A Harvard doctor is claiming he’s developed a nasal spray to help prevent coronavirus. Per the New York Post, the $50 device “delivers a calcium chloride-based solution, similar to a saline spray, which could prevent viral shedding by up to 99% for as long as six hours.”
They add that the handheld pump, called the Nimbus, doesn’t need to be inserted in the nose. It just needs to be held nearby so its user can breathe in the mist.
Dr. David Edwards claims the solution can stop people from coughing out viral particles. It also may prevent users from further inhaling those particles and infecting their lungs with the virus. “The spray cleans the airways of the particles that potentially shuttle airborne viruses into and out of our lungs.”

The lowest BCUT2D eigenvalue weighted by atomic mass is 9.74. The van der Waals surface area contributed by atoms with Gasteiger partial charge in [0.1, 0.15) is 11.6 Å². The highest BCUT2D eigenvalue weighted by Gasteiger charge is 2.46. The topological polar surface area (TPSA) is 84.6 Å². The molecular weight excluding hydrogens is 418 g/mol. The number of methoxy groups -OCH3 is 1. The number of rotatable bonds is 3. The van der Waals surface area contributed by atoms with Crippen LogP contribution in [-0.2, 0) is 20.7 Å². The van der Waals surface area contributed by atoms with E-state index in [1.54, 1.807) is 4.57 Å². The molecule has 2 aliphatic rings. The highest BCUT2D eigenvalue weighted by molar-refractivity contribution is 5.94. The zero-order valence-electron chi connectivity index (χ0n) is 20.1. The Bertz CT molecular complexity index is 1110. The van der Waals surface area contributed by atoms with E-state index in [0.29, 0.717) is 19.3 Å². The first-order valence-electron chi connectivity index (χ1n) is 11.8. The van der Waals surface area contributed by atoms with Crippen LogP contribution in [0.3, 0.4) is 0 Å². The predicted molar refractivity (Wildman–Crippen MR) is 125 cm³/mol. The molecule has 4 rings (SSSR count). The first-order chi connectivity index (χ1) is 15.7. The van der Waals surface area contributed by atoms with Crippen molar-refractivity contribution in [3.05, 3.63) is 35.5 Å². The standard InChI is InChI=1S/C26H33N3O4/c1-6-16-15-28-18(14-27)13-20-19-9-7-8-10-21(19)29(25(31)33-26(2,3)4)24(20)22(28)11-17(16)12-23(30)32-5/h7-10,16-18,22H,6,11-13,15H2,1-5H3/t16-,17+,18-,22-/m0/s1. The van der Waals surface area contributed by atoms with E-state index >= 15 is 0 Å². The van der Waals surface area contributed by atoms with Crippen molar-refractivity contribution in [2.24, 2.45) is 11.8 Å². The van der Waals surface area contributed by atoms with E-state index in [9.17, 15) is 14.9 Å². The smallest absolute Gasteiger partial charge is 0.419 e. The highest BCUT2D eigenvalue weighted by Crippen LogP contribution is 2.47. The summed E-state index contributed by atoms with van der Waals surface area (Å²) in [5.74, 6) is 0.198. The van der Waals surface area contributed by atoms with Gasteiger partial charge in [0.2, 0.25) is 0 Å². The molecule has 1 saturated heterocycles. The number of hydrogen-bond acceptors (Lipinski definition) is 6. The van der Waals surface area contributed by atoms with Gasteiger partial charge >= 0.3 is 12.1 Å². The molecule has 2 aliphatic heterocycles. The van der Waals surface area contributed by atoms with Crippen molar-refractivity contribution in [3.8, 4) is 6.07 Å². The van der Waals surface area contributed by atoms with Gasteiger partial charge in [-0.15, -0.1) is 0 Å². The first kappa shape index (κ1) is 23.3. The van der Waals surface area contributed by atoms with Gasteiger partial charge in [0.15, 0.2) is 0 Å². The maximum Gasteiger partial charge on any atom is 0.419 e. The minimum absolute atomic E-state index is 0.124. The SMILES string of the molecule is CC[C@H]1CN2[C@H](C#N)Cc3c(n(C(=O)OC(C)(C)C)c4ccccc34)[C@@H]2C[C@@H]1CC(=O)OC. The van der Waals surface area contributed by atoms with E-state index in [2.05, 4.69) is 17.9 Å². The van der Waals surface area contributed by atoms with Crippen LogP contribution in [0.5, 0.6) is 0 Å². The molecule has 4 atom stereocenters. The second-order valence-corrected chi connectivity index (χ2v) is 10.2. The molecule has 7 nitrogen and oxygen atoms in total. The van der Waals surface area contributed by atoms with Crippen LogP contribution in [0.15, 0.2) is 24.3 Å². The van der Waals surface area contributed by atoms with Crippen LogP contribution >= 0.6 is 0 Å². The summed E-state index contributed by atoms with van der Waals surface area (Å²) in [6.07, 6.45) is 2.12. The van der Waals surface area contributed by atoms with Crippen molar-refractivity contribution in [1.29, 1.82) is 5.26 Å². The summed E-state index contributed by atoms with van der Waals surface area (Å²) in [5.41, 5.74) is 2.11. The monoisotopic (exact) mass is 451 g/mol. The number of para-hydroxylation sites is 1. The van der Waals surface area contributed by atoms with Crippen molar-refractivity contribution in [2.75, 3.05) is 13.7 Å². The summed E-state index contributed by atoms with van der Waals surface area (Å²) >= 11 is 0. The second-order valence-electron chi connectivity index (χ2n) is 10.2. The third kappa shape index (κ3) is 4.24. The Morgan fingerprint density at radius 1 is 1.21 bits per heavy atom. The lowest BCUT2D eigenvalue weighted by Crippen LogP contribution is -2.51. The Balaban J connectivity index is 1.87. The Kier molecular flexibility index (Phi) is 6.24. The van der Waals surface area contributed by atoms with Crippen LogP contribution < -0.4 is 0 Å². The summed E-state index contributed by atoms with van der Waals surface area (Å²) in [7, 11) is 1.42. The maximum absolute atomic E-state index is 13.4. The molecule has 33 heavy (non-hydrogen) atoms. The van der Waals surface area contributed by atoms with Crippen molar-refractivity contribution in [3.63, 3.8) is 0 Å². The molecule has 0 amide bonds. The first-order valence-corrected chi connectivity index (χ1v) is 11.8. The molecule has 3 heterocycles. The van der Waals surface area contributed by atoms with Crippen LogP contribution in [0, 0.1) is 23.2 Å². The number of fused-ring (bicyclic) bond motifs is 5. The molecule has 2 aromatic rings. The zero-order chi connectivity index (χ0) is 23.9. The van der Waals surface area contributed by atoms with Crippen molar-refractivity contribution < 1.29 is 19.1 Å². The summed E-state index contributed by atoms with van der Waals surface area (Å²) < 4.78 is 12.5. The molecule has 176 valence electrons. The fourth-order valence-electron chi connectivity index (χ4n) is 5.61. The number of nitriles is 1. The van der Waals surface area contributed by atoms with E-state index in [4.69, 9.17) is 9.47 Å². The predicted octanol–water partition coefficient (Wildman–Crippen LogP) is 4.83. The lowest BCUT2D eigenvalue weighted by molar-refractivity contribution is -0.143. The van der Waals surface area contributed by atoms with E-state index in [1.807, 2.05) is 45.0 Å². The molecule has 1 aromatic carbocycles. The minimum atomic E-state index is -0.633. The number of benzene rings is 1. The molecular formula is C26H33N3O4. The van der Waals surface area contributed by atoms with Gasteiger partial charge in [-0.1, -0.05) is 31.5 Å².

The nasal spray is currently undergoing pilot testing, but they hope it can be used by health-care workers or people in public spaces. Also, since the spray doesn’t contain any drugs, Food and Drug Administration approval isn’t needed.
Dr. David Edwards also hopes his product can be used for the seasonal flu.
So far, the spray, which is sold by a company called Sensory Cloud, has been tested on humans and animals to treats illnesses like smallpox, swine flu, and anthrax and has had success. Preorders for the system ship in September. Sadly, anyone who uses one will still have to wear a face mask.